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Credit and Identity Theft

  • Charles M. Kahn
  • William Roberds

    ()

    (Federal Reserve Bank of Atlanta)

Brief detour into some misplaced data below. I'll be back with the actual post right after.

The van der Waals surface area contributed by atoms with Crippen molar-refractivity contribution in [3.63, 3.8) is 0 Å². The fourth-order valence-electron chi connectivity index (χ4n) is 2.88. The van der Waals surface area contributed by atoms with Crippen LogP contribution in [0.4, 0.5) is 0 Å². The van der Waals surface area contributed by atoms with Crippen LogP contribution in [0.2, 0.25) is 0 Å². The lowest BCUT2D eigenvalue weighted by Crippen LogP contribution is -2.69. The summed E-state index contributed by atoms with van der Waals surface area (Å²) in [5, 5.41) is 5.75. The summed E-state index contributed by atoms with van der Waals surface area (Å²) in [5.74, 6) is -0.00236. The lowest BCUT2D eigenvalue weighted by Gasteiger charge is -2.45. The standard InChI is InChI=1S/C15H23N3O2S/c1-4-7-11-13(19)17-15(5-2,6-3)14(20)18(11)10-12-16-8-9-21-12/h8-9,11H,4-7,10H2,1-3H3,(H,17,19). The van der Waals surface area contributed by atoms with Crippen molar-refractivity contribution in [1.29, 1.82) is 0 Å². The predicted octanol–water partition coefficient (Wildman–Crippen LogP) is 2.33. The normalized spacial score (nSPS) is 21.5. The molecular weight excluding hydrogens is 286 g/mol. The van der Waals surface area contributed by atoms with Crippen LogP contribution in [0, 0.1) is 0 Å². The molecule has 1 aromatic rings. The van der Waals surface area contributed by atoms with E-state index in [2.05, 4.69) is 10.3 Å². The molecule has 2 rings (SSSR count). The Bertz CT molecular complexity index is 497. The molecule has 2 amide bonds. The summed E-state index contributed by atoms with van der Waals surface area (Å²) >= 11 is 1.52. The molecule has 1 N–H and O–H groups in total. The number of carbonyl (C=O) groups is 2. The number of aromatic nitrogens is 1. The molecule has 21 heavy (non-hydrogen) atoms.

The quintessential crime of the information age is identity theft, the malicious use of personal identifying data. In this paper we provide a model of “identity†and its use in credit transactions. In the environments we construct, various types of identity theft occur in equilibrium, including “new account fraud,†“existing account fraud,†and “friendly fraud.†In the model, the equilibrium incidence of identity theft arises from a tradeoff between a desire to avoid costly or invasive monitoring of individuals on the one hand, and the need to control transactions fraud on the other. Our results suggest that technological advances will not eliminate this tradeoff. Section 2 of the paper makes use of the search-theoretic model developed in Kahn, McAndrews, and Roberds (2005). It illustrates how identity theft is a consequence of information-sharing among sellers, via instruments that amount to artificial “quasi-identities,†e.g., credit cards. While such information-sharing reduces the cost and equilibrium incidence of transactions fraud, it can also facilitate the propagation of fraud across different sellers, i.e., what is commonly known as identity theft. Nonetheless, as the costs of information sharing fall, such arrangements will generally dominate. Section 3 considers two offshoots of the basic model. In the first variation, money is introduced as a sort of card that is not tied to anyone’s identity. Under suitable conditions, the simultaneous use of money and credit can improve welfare relative to the use of credit alone. This occurs because money allows for transactions to occur where identity verification would be too costly. The second variation allows for the possibility of “friendly fraud†(fraudulently claiming fraud) and shows how information-sharing arrangements can be robust to this type of fraud risk. In sum, this paper illustrates how identity theft and related types of transactions fraud may be incorporated into modern theories of money and credit. Our methodology for investigating identity theft is a general one, whose application is not necessarily tied to any single approach.